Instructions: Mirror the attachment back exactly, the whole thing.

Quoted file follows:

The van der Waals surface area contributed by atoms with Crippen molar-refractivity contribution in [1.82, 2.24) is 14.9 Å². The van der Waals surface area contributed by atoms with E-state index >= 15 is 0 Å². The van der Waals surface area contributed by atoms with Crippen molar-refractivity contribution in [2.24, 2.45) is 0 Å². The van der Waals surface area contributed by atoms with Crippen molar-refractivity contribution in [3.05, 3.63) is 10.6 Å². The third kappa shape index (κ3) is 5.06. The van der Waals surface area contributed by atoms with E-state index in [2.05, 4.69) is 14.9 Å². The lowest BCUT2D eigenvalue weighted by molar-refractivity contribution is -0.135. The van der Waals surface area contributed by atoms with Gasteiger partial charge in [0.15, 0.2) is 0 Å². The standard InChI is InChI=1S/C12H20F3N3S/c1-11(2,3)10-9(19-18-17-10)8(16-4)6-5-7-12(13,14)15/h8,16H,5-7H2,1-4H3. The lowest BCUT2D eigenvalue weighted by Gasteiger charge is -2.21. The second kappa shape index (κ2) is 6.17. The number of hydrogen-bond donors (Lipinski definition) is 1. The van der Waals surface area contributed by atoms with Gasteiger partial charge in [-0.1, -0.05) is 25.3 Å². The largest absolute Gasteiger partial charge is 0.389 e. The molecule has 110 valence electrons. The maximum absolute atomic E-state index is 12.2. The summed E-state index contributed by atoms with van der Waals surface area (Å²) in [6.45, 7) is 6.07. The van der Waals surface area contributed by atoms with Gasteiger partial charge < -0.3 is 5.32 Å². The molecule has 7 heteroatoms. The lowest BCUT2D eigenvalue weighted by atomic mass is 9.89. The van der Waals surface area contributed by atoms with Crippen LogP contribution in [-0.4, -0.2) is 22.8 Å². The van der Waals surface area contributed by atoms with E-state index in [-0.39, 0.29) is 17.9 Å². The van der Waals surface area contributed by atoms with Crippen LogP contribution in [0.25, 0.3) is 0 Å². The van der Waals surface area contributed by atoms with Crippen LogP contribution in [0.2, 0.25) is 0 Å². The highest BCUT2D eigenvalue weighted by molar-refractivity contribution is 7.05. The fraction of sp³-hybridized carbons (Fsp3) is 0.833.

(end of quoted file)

The van der Waals surface area contributed by atoms with Crippen molar-refractivity contribution in [1.82, 2.24) is 14.9 Å². The van der Waals surface area contributed by atoms with E-state index >= 15 is 0 Å². The van der Waals surface area contributed by atoms with Crippen molar-refractivity contribution in [2.24, 2.45) is 0 Å². The van der Waals surface area contributed by atoms with Crippen molar-refractivity contribution in [3.05, 3.63) is 10.6 Å². The third kappa shape index (κ3) is 5.06. The van der Waals surface area contributed by atoms with E-state index in [2.05, 4.69) is 14.9 Å². The lowest BCUT2D eigenvalue weighted by molar-refractivity contribution is -0.135. The van der Waals surface area contributed by atoms with Gasteiger partial charge in [0.15, 0.2) is 0 Å². The standard InChI is InChI=1S/C12H20F3N3S/c1-11(2,3)10-9(19-18-17-10)8(16-4)6-5-7-12(13,14)15/h8,16H,5-7H2,1-4H3. The lowest BCUT2D eigenvalue weighted by Gasteiger charge is -2.21. The second kappa shape index (κ2) is 6.17. The number of hydrogen-bond donors (Lipinski definition) is 1. The van der Waals surface area contributed by atoms with Gasteiger partial charge in [-0.1, -0.05) is 25.3 Å². The largest absolute Gasteiger partial charge is 0.389 e. The molecule has 110 valence electrons. The maximum absolute atomic E-state index is 12.2. The summed E-state index contributed by atoms with van der Waals surface area (Å²) in [6.45, 7) is 6.07. The van der Waals surface area contributed by atoms with Gasteiger partial charge < -0.3 is 5.32 Å². The molecule has 7 heteroatoms. The lowest BCUT2D eigenvalue weighted by atomic mass is 9.89. The van der Waals surface area contributed by atoms with Crippen LogP contribution in [-0.4, -0.2) is 22.8 Å². The van der Waals surface area contributed by atoms with E-state index in [-0.39, 0.29) is 17.9 Å². The van der Waals surface area contributed by atoms with Crippen LogP contribution in [0.25, 0.3) is 0 Å². The van der Waals surface area contributed by atoms with Crippen LogP contribution in [0.2, 0.25) is 0 Å². The highest BCUT2D eigenvalue weighted by molar-refractivity contribution is 7.05. The fraction of sp³-hybridized carbons (Fsp3) is 0.833.